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Aug-07-2012 02:55printcomments

On the Occasion of the 106th Anniversary of Iran's Constitutional Revolution

"The only difference between me and these people is my place of birth, and this is not a big difference." - Howard Conklin Baskerville

Howard Conklin Baskerville
Carpet created in tribute to Howard Conklin Baskerville was never delivered to his family; courtesy: freerepublic.com

(TEHRAN) - Howard Conklin Baskerville (April 10, 1885 – April 19, 1909) was an American teacher in the Presbyterian mission school in Tabriz, Iran, who died fighting for Iranian democracy. He has been called the "American Lafayette in Iran." (J. Lorentz)

Howard Conklin Baskerville

Baskerville was born in North Platte, Nebraska, and was raised in the Black Hills. Both his father and grandfather were Presbyterian ministers.

He was graduated in 1907 from Princeton University, where in addition to studying religion and boxing, he took two courses with Woodrow Wilson (Jurisprudence and Constitutional Government).

In the fall of 1907 Baskerville came to Iran as a missionary. He took a position in the American Memorial School, a missionary school, in Tabriz.

There he taught English, history, and geometry to mixed classes of boys and girls, and also served as tennis coach and riding instructor. He directed a student production of The Merchant of Venice.

In the spring of 1909, during the Constitutional Revolution of Iran, he decided to raise a volunteer force to defend constitutional democracy.

Despite attempts to discourage him by the American consul in Tabriz, Edward Doty, he led about a hundred volunteers attempting to help defend the besieged city against Qajar royalist troops fighting for Mohammad Ali Shah.

The U.S. flag flies over the U.S. consulate near Arg
e Tabriz
, Iran, during Iran's Constitutionalist Revolution.

Baskerville was shot and killed by a sniper while leading a group of student soldiers to break the siege. He was 24-years old.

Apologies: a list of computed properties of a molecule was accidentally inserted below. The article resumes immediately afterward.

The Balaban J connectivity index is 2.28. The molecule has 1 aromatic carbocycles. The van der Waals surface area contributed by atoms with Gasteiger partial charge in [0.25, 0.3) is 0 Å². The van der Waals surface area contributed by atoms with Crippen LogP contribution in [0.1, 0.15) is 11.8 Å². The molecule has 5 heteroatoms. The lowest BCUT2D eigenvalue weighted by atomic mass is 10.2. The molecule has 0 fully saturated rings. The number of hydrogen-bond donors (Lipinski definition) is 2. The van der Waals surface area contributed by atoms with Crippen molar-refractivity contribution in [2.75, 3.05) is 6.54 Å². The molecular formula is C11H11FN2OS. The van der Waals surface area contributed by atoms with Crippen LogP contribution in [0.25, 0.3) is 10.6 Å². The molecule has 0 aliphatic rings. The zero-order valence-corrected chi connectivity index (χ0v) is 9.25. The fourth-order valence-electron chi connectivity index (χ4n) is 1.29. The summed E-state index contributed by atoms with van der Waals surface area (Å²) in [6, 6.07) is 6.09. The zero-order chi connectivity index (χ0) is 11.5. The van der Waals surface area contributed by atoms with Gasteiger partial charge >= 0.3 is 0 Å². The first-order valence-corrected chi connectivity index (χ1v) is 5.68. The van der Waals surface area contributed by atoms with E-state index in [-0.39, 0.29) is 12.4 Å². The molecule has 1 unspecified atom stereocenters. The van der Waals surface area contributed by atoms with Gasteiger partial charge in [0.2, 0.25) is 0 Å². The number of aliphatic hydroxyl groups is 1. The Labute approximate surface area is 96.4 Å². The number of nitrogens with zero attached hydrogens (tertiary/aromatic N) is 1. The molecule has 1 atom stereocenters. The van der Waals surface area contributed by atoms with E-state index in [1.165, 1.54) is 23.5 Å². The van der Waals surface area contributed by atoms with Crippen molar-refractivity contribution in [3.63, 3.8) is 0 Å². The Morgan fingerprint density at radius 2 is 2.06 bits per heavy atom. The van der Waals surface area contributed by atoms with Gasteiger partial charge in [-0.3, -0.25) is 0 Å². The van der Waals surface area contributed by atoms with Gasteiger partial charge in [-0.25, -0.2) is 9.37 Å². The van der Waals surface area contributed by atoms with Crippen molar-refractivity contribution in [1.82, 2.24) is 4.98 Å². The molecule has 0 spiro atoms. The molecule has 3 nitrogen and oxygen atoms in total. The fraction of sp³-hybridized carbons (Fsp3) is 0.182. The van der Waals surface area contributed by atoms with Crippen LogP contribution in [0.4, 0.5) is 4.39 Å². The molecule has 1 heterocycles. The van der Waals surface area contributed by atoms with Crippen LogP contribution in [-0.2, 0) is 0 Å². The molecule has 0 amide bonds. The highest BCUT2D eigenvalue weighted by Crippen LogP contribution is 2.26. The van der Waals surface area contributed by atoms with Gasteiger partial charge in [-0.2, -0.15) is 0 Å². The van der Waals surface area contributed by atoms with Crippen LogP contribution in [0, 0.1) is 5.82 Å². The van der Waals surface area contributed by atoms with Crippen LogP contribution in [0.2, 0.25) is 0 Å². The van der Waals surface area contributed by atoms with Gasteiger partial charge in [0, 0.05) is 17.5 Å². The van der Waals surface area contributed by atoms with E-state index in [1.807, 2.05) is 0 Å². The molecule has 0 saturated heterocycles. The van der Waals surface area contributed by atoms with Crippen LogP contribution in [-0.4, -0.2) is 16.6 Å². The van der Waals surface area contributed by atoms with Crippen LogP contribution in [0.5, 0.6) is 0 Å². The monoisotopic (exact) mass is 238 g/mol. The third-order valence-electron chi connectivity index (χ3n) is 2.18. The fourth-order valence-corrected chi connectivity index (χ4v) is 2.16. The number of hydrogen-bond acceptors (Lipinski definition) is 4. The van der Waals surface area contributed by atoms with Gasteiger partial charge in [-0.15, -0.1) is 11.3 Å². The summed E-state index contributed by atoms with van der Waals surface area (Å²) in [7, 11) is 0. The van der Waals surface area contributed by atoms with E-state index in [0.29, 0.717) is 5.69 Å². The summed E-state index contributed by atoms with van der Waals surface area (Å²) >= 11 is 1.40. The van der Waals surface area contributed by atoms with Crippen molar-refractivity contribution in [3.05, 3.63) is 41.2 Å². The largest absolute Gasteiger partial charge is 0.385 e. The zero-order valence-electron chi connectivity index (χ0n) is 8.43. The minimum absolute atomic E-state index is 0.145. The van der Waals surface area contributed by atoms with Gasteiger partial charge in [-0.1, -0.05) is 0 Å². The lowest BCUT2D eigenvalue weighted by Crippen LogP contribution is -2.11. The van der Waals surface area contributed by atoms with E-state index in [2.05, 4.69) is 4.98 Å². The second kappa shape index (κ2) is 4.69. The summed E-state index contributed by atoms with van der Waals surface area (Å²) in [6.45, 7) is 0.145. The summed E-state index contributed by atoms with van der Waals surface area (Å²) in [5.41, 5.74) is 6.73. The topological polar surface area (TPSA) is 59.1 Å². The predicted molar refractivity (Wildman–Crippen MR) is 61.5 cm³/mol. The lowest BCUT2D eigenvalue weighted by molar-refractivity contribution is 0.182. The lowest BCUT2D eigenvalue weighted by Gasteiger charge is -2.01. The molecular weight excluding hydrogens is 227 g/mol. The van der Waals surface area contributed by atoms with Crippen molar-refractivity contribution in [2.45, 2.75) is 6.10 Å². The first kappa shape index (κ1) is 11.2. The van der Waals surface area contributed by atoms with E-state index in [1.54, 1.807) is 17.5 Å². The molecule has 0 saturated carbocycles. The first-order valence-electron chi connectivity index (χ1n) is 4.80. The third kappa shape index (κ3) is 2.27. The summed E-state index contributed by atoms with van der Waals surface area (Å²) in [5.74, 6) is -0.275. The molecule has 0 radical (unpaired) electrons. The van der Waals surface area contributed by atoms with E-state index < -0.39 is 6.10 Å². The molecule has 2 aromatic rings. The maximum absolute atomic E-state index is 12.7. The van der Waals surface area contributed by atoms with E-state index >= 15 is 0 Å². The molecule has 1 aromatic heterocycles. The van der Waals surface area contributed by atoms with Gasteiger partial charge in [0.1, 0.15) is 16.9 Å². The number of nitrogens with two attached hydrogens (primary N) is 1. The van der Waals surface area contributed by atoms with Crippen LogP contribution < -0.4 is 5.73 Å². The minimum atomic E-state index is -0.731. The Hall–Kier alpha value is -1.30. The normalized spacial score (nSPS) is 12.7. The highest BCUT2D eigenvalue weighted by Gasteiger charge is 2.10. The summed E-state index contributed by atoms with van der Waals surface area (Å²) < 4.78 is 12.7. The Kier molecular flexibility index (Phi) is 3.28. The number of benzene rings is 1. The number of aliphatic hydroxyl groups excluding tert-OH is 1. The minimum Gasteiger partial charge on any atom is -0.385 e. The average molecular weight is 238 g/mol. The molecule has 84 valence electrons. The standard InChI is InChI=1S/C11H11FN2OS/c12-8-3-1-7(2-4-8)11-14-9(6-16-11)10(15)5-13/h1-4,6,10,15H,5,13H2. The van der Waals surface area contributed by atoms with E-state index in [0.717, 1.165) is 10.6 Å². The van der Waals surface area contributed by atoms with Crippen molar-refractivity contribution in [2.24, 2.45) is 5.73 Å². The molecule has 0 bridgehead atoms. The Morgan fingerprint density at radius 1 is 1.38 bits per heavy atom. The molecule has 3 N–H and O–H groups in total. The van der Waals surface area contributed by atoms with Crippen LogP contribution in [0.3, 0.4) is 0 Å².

He has been quoted as saying, "The only difference between me and these people is my place of birth, and this is not a big difference."

Baskerville's funeral was attended by thousands, where he was eulogized by Iranian patriots. He was buried in the Christian Armenian cemetery in Tabriz.

Tabriz fell to the besiegers five days after Baskerville's death.

Many Iranian nationalists revere Baskerville. Schools and streets in Iran have been named for him. Tourists and ordinary people can visit his grave freely.

A "mysterious admirer" is reported "regularly" to place "yellow roses" on his grave.

There is a bust of him in Tabriz's Constitution House bearing the legend "Howard C. Baskerville—Patriot and Maker of History."

A Persian carpet with his picture woven on it was made by the carpet weavers of Tabriz and meant to be sent to Baskerville's mother in America (but was never sent) in recognition of his courage and sacrifice.

Doomed Tabriz freedom fighters courtesy: offbeathistoryblog

Iranian Constitutional Revolution

The Persian Constitutional Revolution or Iranian Constitutional Revolution(also known as the Constitutional Revolution of Iran) took place between 1905 and 1907. The revolution led to the establishment of a parliament in Persia (Iran).

The Persian Constitutional Revolution was the first event of its kind in Asia. The Revolution opened the way for cataclysmic change in Persia, heralding the modern era. It saw a period of unprecedented debate in a burgeoning press.

The revolution created new opportunities and opened up seemingly boundless possibilities for Persia’s future. Many different groups fought to shape the course of the Revolution, and all sections of society were ultimately to be in some way changed by it.

The old order, which Nasser-al-Din Shah Qajar had struggled for so long to sustain, finally died, to be replaced by new institutions, new forms of expression, and a new social and political order.

Links for Further Reading:

1- Constitutionalism

2- An Overview of the Role of Women in the Constitutional Revolution
The Video:

Firouzeh Mirrazavi is the Deputy Editor for Iran Review.Org iranreview.org in Tehran, Iran.

Comments Leave a comment on this story.

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August 7, 2012 6:46 pm (Pacific time)

no fly list...

IraniAmerican August 7, 2012 6:54 pm (Pacific time)

thanks for sharing this with your readers

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